Peering into the corners of life, Barney Norris’ Visitors is a frank assembly of the triumphs and tribulations of old age, mounted against the pangs of youth and the gripes of wrong decisions. Norris offers – and delivers – on a simple promise from the outset, and the cast, particularly in the case of Linda Bassett’s senile Edie, captivate, even if the script’s verbosity sometimes dilutes some of the poignancy.
Edie is losing her mind and a move away from the family home is on the cards. During the daytime, her doting husband Arthur finds things to do as Edie awaits the arrival of her first full-time carer, Kate, a Uni grad who studied for the sake of it. Kate’s ready to take on her most rewarding role yet, and as she goes about it she dodges Stephen, Edie and Arthur’s son who only visits when he needs something. Kate gets on famously with Edie and enjoys her work until Stephen interjects – he’s in the midst of his life but badly derailed. His wife wants out, and his lack of definition is what his parents advise Kate against.
It’s all rather grim stuff watching Edie dissolve away, and duly, Linda Bassett and Robin Soams play a remarkably fine couple in old age. At times their daily shuffling and manoeuvring is impossibly hard to watch; yet their getting on with things is also a playful rubbing of shoulders with the latter ends of life, Edie’s mischievousness a slap-up hurrah before curtain call.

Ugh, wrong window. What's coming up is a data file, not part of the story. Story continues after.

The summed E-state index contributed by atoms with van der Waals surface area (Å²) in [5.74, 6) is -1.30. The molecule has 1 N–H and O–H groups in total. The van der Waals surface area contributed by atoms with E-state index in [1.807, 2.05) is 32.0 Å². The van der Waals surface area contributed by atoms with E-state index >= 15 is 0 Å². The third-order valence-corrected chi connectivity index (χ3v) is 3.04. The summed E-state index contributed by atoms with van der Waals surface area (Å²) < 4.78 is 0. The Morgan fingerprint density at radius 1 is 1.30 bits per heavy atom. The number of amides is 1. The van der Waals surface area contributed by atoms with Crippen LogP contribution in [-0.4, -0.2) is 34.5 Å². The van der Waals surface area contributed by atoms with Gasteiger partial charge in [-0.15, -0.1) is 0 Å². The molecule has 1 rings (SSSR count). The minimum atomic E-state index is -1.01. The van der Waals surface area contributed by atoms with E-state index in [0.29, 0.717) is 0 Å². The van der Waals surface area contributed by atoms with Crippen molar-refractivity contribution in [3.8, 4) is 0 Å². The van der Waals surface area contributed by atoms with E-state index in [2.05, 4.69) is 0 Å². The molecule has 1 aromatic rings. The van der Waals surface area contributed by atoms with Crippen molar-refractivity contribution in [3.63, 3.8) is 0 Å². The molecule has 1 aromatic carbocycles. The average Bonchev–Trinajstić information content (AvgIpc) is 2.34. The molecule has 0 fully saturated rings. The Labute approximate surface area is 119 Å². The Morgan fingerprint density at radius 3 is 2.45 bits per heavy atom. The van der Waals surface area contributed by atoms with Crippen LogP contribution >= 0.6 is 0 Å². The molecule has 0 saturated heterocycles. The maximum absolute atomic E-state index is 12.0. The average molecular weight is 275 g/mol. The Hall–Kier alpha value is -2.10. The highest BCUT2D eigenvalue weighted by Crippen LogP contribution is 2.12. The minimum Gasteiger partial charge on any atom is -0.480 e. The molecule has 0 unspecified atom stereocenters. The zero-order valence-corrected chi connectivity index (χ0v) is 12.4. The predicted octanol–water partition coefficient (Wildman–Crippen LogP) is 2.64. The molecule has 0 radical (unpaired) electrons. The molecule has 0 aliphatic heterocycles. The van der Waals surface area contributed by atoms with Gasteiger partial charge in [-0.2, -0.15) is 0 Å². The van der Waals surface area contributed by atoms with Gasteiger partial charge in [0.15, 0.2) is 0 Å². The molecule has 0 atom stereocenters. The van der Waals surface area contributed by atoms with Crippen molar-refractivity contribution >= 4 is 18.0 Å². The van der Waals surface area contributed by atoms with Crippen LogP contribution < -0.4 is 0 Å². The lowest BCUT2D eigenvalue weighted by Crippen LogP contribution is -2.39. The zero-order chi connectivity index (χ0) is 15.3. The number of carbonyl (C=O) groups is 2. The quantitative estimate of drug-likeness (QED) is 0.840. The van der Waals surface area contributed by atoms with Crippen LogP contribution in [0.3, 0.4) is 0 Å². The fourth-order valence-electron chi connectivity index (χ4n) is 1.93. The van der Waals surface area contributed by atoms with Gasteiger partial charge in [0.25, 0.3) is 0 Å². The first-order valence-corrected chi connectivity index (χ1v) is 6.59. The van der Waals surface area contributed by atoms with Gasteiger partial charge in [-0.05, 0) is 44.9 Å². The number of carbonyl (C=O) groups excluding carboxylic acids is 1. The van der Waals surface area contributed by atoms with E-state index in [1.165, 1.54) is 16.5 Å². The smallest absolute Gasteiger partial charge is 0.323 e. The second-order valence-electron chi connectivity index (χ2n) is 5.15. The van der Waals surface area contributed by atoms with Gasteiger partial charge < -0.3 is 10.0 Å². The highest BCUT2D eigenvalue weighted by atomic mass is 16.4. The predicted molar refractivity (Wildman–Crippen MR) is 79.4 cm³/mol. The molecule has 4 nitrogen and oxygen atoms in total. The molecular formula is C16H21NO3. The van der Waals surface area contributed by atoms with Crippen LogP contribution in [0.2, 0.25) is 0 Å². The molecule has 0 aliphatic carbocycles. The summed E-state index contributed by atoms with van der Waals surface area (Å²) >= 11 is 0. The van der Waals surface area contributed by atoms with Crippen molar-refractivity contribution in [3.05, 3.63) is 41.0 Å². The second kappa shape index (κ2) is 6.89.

They do say youth is wasted on the young! Although Edie never gets Kate’s twentysomething worries, their fondness for one another makes light work of Edie’s relationship with Stephen. As family politics and ticking clocks begin to weave a final narrative from this sorry lot, the huge varieties of Norris’s script play heart-splittingly close to home.
A tendency to labour on sequences and sentiments in a play as straight forwardly convincing as this made parts of Act 1 and latter stages of Act 2 broader than they should have been, and closer to a conversation I might have in my own living room, not a living room on stage. Yet Visitors is most definitely a crucial joy ride through things that shouldn’t be joyous at all: the ageing process, youthful fear and mid-life paralysis